And even though the physical and mental part of cleaning are great, think about afterwards when everything is dust-free and smelling (somewhat) fresh. It just makes you feel better about life.

Do a HIIT workout

You probably don't need to be told that exercise is good for you, but if you're having trouble finding time to exercise during the day, do it during your lunch break. If you get nothing else out of it, you'll release some built-up energy after mindlessly sitting at a desk and dealing with your boss.

Try high-intensity interval training to burn fat fast. Studies have shown that incorporating cardio and weight training into the same workout is the quickest way to shed some pounds. HIIT workouts are typically 20-30 minutes, and are way less boring than the godawful elliptical machine.

Try a yoga sequence

Practicing yoga regulates stress response systems, which decreases physiological arousal -- making you a little less crazy. The combination of exercise and relaxation improves mood, boosts energy, and reduces stress.

Luckily, you can practice yoga in the comfort of your home in less than 30 minutes, thanks to some free instructional YouTube videos. Being able to control your breathing and being in the moment is part of what makes yoga so beneficial to your health. It's also a bomb-ass skill. And if you think yoga is boring, then you obviously haven't tried beer yoga.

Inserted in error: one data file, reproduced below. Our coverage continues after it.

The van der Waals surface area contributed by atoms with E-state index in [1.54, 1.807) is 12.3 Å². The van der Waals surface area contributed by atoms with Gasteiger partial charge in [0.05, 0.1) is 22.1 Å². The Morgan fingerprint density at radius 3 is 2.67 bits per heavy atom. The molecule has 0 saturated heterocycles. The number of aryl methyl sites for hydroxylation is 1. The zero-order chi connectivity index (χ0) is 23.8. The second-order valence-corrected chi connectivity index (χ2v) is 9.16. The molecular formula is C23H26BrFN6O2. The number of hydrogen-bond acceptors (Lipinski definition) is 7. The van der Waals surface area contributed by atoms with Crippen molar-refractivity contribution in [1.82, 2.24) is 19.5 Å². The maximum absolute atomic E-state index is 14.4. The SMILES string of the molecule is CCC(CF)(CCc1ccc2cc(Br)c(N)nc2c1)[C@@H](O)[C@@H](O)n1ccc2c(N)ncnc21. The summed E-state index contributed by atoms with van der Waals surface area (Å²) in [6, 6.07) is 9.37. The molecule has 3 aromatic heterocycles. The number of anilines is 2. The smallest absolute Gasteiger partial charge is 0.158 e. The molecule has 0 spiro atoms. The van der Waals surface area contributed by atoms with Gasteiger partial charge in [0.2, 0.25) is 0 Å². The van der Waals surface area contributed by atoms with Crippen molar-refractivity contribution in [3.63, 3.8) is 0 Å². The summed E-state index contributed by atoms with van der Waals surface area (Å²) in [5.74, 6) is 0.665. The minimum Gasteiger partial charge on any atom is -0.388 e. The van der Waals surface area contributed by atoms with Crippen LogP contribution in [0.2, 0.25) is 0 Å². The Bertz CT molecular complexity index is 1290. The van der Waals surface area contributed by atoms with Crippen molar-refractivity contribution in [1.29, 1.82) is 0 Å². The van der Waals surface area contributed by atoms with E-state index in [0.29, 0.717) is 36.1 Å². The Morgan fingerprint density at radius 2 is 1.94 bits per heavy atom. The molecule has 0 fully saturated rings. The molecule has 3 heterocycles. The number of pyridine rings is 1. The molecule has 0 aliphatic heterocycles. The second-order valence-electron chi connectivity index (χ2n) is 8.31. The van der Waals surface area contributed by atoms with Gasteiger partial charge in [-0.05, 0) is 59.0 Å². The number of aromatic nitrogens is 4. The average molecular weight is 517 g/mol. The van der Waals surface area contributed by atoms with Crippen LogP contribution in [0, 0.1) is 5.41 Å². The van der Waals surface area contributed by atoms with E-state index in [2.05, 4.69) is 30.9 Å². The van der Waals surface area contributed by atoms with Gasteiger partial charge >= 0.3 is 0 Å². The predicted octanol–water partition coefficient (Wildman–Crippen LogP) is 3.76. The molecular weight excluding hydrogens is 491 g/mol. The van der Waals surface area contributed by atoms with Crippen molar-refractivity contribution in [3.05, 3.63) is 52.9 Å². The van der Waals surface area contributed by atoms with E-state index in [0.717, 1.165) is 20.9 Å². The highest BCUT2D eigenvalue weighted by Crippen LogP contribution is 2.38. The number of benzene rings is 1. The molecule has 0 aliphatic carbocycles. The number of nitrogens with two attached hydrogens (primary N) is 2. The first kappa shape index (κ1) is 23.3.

Organize your mind with a list-making exercise

You might have a long to-do list that includes picking up your laundry, walking the dog, calling your mom, or meeting your friends for happy hour (which takes priority). All of that multitasking, on top of getting distracted by cute cats on the internet, can make you go crazy.

So make writing a part of your morning or evening routine. You're more likely to retain information if you write it down -- advancing improved memory. Score.

When you get to work, take 15 minutes to make a list of everything you need to accomplish for that day. Before you go to bed, take some time to write about something interesting/funny/terrible that happened to you that day. Writing gives you a chance to set goals, or even just vent when no one else wants to listen to your BS. It might feel like a weight off your shoulders.

Make a smoothie or a salad